#6. Managing Workspaces
It's not unusual these days to work on multiple computers or work on a computer that's shared with others. This is why a straightforward feature like workspaces, which is common throughout the core CS2 applications, is so useful. You can move your palettes to the locations you prefer and then save that setup as a custom workspace. You can even save multiple workspaces and quickly switch between them to suit your needs.
To create a custom workspace, move and group your palettes to the desired locations, then choose Window > Workspace > Save Workspace (Figure 6a). Enter a descriptive name, such as "Photo Retouching" or "Laptop workspace." Now if your palettes inadvertently get moved around, you can quickly get them back to where you like by choosing Window > Workspace and selecting the name of your workspace from the list. All your palettes attentively snap back to where they should be.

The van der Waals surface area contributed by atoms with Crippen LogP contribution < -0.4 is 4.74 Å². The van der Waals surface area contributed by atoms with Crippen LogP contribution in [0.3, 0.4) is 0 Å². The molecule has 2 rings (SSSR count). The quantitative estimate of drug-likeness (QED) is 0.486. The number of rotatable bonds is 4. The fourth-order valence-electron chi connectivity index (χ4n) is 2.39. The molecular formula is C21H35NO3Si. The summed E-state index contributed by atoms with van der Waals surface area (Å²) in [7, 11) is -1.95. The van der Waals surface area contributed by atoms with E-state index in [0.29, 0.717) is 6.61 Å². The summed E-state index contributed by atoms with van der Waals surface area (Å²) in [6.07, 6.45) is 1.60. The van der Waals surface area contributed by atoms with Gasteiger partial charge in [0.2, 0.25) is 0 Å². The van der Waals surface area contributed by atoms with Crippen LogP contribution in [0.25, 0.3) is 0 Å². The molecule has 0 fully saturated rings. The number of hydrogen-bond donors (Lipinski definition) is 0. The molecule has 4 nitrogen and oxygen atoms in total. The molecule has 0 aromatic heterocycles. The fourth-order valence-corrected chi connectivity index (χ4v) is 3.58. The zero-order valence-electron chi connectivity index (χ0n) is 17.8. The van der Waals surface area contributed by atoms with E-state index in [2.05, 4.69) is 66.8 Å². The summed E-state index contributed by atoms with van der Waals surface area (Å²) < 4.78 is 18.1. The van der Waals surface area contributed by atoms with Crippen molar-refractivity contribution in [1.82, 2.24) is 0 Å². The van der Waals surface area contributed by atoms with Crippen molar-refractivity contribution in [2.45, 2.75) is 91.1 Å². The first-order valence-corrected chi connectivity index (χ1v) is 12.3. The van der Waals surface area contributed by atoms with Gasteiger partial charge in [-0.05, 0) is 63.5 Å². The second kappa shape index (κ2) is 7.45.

Figure 6a. Arrange your palettes to your liking and then choose Save Workspace from the Workspace submenu.
Photoshop also allows you to customize keyboard shortcuts and menu items (see #2 and #3), and link them to your custom workspace. In Photoshop's Save Workspace dialog box, select the options you want to capturepalette locations, keyboard shortcuts, and menusalong with the workspace (Figure 6b).
Figure 6b. Other CS2 applications allow you to link your palette locations to a workspace. Photoshop takes this a step further by letting you link keyboard shortcuts and menus to a workspace.
If you want to delete a workspace in Photoshop or InDesign, choose Window > Workspace > Delete Workspace. To rename or delete a workspace in Illustrator or GoLive, choose Window > Workspace > Manage Workspaces, click an existing workspace, and then rename or delete it.